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Medical Meetings

Caribbean: What’s New

By Paris Permenter & John Bigley

July 1, 2003
Copyright © 2003 Intertec Publishing Corporation, a PRIMEDIA Company. All rights reserved. 

Medical Meetings, 57

Volume 30; Number 5; ISSN Number 00931314


Although visitor numbers remain high for islands in proximity to the U.S. mainland, the tourism outlook across the Caribbean remains troublesome. "We are all recognizing that we are sailing through difficult waters," notes Jean Holder, secretary general of the Caribbean Tourist Organization.

To counter security fears, the tourism sector is working to attract groups. Many resorts and airlines are permitting rebooking without charge during "red alert" periods. The region is also working to market itself as a whole, a departure from each island working solo to attract visitors. Still, changes are not being made quickly enough in the eyes of many. "I get the feeling that there are a number of people out there who are longing for the good old days of Caribbean tourism," said Perry G. Christie, prime minister of the Commonwealth of The Bahamas and chairman of the Tourism Committee of CARICOM, at a recent tourism conference. "It is clear to me that the conditions that produced those good old days are gone, and gone forever."

But work goes on to improve and enhance the Caribbean product for meeting groups. Within the next two years, Puerto Rico will see 3,350 new hotel rooms, a $950 million investment. The Puerto Rico Convention Center, a 600,000-square-foot facility, is set to open in 2005. Aruba predicts the addition of 1,000 new hotel rooms in the next two to three years. The Dominican Republic and the Mexican Caribbean, most especially the Riviera Maya, have seen many new resorts open (see Going Up, page 62).


"Aruba is home to one of the world's largest Carnivals," says Ruben D. Mannes, manager of De Palm DMC, a division of Aruba's De Palm Tours. But for groups that might have trouble getting flights and rooms during peak Carnival season, the challenge is how to bring the excitement of Carnival to events throughout the year.

De Palm Tours now celebrates year-round. The DMC creates a mini version of Aruba's Carnival, the fourth-largest in the world. The private events are staged in downtown Oranjestad at Daniel Leo Plaza. Mannes says the contagious beat of Carnival music gets attendees in the spirit. "We include the music, the costumes, dances, and a brass band."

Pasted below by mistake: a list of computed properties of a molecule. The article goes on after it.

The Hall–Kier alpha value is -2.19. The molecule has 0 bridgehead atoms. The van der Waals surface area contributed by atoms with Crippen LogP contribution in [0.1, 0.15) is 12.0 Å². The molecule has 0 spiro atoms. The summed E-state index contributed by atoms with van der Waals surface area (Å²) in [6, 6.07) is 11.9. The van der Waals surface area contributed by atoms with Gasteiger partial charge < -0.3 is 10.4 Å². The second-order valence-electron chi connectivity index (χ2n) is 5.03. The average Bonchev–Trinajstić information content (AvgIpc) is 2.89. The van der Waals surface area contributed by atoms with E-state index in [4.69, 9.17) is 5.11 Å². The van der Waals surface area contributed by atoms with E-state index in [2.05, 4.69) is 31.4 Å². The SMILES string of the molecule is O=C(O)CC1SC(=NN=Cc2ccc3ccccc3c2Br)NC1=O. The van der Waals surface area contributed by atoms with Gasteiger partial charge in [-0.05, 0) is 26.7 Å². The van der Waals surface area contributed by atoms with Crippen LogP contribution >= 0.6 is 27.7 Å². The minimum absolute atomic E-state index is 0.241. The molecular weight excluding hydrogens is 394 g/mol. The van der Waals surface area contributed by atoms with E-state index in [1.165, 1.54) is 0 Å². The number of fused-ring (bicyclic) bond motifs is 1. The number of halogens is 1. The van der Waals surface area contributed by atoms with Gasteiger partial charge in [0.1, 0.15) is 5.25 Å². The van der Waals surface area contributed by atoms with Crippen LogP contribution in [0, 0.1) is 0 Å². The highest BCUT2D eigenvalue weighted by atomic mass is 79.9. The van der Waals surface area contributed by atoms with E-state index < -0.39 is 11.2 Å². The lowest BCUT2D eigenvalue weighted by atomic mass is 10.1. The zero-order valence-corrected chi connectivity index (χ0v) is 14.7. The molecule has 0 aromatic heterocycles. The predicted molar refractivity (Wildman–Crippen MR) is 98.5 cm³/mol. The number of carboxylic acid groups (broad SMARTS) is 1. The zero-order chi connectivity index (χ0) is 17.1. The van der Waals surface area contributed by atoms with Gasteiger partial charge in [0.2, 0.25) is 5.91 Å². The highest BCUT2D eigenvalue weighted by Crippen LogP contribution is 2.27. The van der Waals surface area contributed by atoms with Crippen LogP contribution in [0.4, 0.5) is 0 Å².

The most recent corporate group had 300 attendees, although the carnival can be staged for larger groups. "The carnival incorporates a lot of color and decorations, and it's a fun way to bring Aruba's culture into a function."


St. Kitts

St. Kitts Scenic Railway National Tour is the first luxury train tour in the Caribbean. Using rails built in 1912 to haul sugar cane to the sugar mills, 10 28-passenger, double-decker coaches depart from Basseterre. (869) 465-7263;


In Ocho Rios, the new $25 million Island Village is home to Reggae Xplosion, a museum tracing the history of Jamaican music. The 210-seat multimedia Cove Theater and the outdoor Reggae Yard, with a capacity of 3,000 people, offer more group options. (876) 974-8353;

Puerto Rico

La Puntilla Arsenal, a former Spanish naval station, overlooks San Juan Bay. It can be used for dinner functions for up to 2,000 people. Attendees can enjoy changing art exhibitions and cultural activities. Contact Elsa Mosquera, (787) 723-2115.


Caribbean islands vary greatly in size and road conditions. Driving from the north coast of the Dominican Republic to the south coast is a day's event; on tiny Nevis, any location is a quick ride away. Explore inter-island flights for distant resort venues and resort areas in the Dominican Republic, Jamaica, and Puerto Rico.

Many resorts offer complimentary scuba courses. After instruction in the pool, novice divers can venture out on a shallow-water dive with the help of their instructor that same day.

More and more Caribbean resorts and destinations offer swimming or interacting with dolphins. These activities can make a great pre- or post-meeting event. For more adventurous attendees, shark scuba dives for certified divers have become increasingly popular.

To avoid duties on conference materials, work closely with local tourist boards to obtain customs duty waivers. In Mexico, you canhire customs brokers to expedite passage of conference materials.

Americans in British territories or British-affiliated Caribbean islands need to look carefully when crossing the street; cars there follow the British tradition of traveling on the left side of the road.


Aruba Convention Bureau

(800) TO-ARUBA * Fax: (954) 767-0714

Departure Tax: $34.50; Hotel Tax: 18%

Bahamas Ministry of Tourism

(800) 823-3136 * Fax: (212) 753-6531

Departure Tax: $15 in Nassau, $18 in Freeport; Hotel Tax: 8%

Bermuda Department of Tourism

(800) 223-6106 * Fax: (212) 983-5289

Departure Tax: $20 (collected on ticket) Hotel Tax: 7.25%

British Virgin Islands Tourist Board

(800) 835-8530 * Fax: (213) 736-8935

Departure Tax: $10 ($8 by sea) Hotel Tax: 17%

Cancun Tourist Board

(800) 833-5254 * Fax: (202) 265-5930

Departure Tax: $12 (included in ticket) Hotel Tax: 12%

Dominican Republic Tourist Board

(888) 374-6361 * Fax: (212) 588-1015

Departure Tax: $10, plus $10 tourist card upon entry; Hotel Tax: 5%